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Dhaka Tribune

CPD: Invest more in education to remove rural-urban divide

The budget allocation for the Ministry of Primary and Mass Education decreased from 6.51% in FY17 to 4.56% in FY24

Update : 25 Jun 2023, 06:23 PM

The government's investment in primary education is decreasing, and as a result, issues such as societal issues such as  child marriage, child labour, and inequity are increasing, said  Centre for Policy Dialogue (CPD). 

CPD held a discussion on Sunday, on education titled “Government Spending in Primary Education: Local Experiences and Recommendations” to present findings from their research. 

“Income disparity, wealth disparity is increasing in Bangladesh. One of the reasons is that we have created different streams in primary education. We should not introduce two economies in the same country,” said Mustafizur Rahman, distinguished fellow at the CPD.

According to its presentation, the budget allocation for the Ministry of Primary and Mass Education decreased from 6.51% in FY17 to 4.56% in FY24.

The expenditure on this ministry as a share of total government expenditure declined from 6.38% in FY17 to 4.53% in FY22.

In her opening remark, Fahmida Khatun, CPD's executive director, said: “We have seen that programs/projects related to education may reach urban children, but do not reach children in rural areas equally. Thus, we must figure out what kind of investment and steps are needed to eradicate these inequalities.”

Pointing out that the investment in education is very low, she also said that the 8th Five Year Plan had promised to allocate 2% of GDP to education by 2019 and 3% by 2025. 

But in the new budget proposal, only 1.76% of GDP has been allocated, Khatun also remarked.

She called for the elimination of discrimination and improved quality in the education sector through adequate funding and training.

Towfiqul Islam Khan, senior research fellow at CPD, gave the keynote presentation, where he said: “In the last five years, the Primary and Mass Education Ministry has reduced the allocation compared to the budget and GDP.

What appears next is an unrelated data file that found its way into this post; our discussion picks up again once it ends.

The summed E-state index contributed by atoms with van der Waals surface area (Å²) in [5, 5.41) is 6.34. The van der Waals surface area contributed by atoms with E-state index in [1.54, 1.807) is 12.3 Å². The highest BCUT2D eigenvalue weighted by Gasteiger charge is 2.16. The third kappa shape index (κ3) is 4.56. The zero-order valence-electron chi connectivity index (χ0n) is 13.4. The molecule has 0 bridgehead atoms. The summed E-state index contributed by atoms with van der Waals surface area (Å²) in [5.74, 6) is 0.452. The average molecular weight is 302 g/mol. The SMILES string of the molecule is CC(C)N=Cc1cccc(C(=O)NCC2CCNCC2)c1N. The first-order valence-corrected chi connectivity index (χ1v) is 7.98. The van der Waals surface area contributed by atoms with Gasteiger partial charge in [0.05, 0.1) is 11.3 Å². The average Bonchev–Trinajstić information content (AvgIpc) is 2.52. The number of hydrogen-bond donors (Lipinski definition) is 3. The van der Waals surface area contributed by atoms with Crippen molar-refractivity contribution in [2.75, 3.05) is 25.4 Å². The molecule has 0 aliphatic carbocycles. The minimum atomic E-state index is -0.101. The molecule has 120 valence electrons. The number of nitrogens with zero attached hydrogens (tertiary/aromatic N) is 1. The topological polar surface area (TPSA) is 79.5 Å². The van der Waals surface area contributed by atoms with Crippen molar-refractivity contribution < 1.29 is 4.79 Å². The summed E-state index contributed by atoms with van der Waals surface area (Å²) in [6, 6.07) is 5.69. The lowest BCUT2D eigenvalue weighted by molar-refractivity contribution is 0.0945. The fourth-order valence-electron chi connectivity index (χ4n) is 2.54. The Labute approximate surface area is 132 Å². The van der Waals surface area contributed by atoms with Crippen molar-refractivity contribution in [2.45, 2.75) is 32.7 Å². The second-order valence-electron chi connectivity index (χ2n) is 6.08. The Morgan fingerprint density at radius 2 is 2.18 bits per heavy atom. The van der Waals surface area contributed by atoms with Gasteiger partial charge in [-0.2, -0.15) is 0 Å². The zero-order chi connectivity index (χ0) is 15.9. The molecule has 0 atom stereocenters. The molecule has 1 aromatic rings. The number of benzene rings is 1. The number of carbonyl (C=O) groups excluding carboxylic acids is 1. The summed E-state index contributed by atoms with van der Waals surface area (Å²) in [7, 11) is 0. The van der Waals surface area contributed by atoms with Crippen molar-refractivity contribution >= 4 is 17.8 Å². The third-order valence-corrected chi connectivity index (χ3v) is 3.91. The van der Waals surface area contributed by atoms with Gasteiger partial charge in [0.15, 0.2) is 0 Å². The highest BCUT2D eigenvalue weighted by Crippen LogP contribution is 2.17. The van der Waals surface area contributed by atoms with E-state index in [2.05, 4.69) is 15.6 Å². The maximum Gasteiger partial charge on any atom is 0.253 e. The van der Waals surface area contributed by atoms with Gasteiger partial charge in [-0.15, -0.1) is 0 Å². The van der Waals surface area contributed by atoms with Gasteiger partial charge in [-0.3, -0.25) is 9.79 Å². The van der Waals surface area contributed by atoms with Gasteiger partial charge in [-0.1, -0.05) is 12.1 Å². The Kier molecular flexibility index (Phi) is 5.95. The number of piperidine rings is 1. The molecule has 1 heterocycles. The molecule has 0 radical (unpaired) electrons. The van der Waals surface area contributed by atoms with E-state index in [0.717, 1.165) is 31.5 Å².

“In FY17, the allocation to this ministry was 6.51% of the total budget. It has been reduced to 4.56% in the budget for FY24. Also, as a share of total government expenditure, the expenditure of the Ministry of Primary and Mass Education also decreased from 6.38% in FY17 to 4.53% in FY22.

“In comparison to GDP, in the last five years, the allocation has also decreased. The allocation in this ministry was 0.95% in FY17 which has decreased to 0.69% in the FY24 proposed budget. Expenditure of the Ministry of Primary and Mass Education as a share of GDP was 0.74% in FY17. In FY22, it decreased to 0.59%.”

The CPD study also found that insufficient government funding had hindered schools from hiring adequate staff, acquiring necessary teaching materials, improving infrastructure and management practices, recruiting additional extracurricular teachers/instructors, and enhancing security and cleanliness measures.

“Teaching has now become a transit profession. A graduate who works as an assistant primary teacher, gets a 13th-grade salary, while a government driver, who only completed eighth grade in school, gets a salary in 12th grade of the employees' pay scale. So why should talented people stay in this profession?” said Anisur Rahman, a primary school teacher.

He mentioned that two of his colleagues had recently retired after 38 years of service without getting any promotion.

Stakeholders observed that the government primary schools across the country were suffering from poor infrastructure like congested classrooms, shortage of efficient teachers, and lack of libraries, playgrounds, access to co-curricular activities and less funding which they called barriers to quality education.

The conference was organized based on research on 30 primary schools in Gaibandha, Thakurgaon and Nilphamari.

The grim picture of overall primary-level education has been reflected in the CPD research that was conducted from April to May this year.

LGRD Minister Md Tajul Islam was present as chief guest while Debapriya Bhattacharya, distinguished fellow of the CPD, moderated the event.

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